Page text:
|Become fully competent in processing lymphoid and hematopoietic tissues.
- Proper triaging of the tissue for routine histopathology, immunophenotyping, cytogenetics, and molecular genetic analysis.
- Understanding the importance of tissue also as a key resource for investigational studies and for evaluating the efficacy of future treatment modalities.
|To perform bone marrow biopsies and bone marrow aspirations.
- The actual procedure.
- Ordering/performing the appropriate stains on smear slide preparations (Wright–Giemsa staining or other Romanowsky–type of staining, and special stains, such as Iron stain, MPO, etc.)
- Accurately evaluating and interpreting them.
|Perform, evaluate and correctly interpret a variety of laboratory results.
- Flow cytometry immunophenotypic data.
- Automated CBC results, such as RBC, WBC and platelet counts, as well as hemoglobin concentrations.
- Automated and manual differential white blood cell counts.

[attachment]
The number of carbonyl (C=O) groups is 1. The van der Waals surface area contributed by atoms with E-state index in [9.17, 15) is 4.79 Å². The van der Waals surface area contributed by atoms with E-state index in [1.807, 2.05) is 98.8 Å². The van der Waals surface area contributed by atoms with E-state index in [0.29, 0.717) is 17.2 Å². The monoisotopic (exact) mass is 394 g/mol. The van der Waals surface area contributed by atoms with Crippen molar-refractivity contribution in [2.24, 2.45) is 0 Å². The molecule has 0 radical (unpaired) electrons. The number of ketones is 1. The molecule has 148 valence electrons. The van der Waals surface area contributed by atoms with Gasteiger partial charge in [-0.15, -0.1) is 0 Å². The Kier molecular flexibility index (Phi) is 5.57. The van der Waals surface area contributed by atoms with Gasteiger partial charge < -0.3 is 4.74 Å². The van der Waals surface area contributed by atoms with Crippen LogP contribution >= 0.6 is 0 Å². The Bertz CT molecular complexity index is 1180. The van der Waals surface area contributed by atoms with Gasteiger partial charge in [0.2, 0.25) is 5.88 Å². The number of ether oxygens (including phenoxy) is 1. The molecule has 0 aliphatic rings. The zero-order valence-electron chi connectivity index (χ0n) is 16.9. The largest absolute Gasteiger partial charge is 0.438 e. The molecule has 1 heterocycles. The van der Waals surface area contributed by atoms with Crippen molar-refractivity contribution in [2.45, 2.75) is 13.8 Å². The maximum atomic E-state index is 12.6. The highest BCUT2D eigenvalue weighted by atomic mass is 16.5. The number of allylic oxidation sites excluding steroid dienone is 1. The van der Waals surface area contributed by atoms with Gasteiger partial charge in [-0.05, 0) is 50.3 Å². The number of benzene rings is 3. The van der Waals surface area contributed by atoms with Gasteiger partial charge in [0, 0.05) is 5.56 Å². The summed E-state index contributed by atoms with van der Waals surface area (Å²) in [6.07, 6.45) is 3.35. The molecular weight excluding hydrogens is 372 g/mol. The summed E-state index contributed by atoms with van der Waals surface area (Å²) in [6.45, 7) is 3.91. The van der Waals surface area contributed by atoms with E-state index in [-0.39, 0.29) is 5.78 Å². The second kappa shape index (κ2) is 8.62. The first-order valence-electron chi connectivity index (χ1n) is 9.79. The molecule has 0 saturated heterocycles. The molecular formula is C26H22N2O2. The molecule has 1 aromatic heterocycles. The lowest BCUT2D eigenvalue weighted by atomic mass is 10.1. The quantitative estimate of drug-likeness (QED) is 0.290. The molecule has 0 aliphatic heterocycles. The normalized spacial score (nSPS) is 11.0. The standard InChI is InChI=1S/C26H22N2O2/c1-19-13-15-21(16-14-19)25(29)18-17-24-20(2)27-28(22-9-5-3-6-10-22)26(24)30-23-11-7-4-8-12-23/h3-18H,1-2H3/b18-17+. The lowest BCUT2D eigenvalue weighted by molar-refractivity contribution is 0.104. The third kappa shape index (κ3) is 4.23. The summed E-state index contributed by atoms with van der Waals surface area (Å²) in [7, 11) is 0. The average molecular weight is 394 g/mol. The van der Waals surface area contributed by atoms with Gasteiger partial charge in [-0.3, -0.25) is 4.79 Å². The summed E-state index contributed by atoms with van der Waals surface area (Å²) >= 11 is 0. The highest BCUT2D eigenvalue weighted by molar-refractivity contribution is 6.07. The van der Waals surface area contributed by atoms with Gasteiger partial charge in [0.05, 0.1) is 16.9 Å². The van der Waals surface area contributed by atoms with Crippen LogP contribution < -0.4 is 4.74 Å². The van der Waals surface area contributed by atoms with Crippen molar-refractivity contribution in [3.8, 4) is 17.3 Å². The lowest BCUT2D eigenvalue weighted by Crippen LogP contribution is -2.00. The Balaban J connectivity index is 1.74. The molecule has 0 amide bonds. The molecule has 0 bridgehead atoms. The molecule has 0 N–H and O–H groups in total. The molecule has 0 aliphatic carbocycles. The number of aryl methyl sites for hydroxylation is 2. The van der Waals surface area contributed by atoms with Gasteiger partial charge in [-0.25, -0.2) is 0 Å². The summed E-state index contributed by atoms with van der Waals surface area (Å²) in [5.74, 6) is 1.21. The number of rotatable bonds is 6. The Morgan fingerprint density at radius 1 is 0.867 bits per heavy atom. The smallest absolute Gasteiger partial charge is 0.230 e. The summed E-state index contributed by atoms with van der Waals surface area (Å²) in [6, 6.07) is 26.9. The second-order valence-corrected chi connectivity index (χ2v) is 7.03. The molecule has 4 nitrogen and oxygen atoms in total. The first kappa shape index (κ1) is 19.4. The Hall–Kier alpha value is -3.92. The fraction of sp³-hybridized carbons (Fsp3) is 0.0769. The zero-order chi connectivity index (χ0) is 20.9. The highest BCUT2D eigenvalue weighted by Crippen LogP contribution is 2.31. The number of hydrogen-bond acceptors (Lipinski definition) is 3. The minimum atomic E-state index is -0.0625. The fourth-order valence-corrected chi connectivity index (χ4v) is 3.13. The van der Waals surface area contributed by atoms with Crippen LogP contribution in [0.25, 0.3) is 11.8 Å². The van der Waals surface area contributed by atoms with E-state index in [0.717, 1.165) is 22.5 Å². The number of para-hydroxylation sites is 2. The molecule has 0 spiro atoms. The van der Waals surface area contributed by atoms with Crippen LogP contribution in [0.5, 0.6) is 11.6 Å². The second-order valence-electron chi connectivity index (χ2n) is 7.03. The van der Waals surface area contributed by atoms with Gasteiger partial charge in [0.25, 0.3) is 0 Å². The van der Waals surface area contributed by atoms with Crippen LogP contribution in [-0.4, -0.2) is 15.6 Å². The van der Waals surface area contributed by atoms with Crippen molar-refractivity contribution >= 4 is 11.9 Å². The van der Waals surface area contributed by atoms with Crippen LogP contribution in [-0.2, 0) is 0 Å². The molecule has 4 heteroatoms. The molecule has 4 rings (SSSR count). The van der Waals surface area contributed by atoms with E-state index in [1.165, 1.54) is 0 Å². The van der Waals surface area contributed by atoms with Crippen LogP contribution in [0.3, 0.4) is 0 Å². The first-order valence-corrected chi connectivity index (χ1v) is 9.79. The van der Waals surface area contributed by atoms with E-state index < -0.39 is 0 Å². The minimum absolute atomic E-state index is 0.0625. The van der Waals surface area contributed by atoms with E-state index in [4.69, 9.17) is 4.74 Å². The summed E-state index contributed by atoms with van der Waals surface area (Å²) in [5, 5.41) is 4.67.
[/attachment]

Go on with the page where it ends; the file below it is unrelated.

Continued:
- Routine coagulation tests (PT, PTT, fibrinogen, thrombin time).
- Tests for hemoglobinopathies.
- Work–ups of patients with platelet dysfunctions.
|Develop expertise in the correct morphologic identification of hematopoietic and lymphoid proliferations.
- Distinction of hemato/lymphoid cells from non–hematopoietic cell types.
- Distinction of benign from malignant hemato/lymphoid cells.
- Recognition of the influences of processing (different fixatives, freezing artifacts, etc.) on the morphologic appearances of different cell types.
|Evaluate bone marrow aspirate and peripheral blood smears and recognize the variety of cell types and stages of maturation.
- Bone marrow differential counts.
- Evaluation of red cell and white cell morphology.
- Identification of malignant and hematopoietic cell populations.
|Be familiar with the concepts and principles of gene product expression and detection, and to understand the current applications of molecular biology in diagnostic pathology.
|Be able to coordinate all the pathological information obtained in order to reach a final diagnostic conclusion.
- Developing skills in correlating gross, microscopic, immunophenotypic and molecular genetic findings.
- Evaluating all of these pathologic parameters in the context of the clinical, radiographic and other laboratory findings.
- Understanding the role and limitations of routine morphology, immunophenotyping and molecular/genetic techniques and therefore recognizing the appropriate order of these studies in a diagnostic laboratory.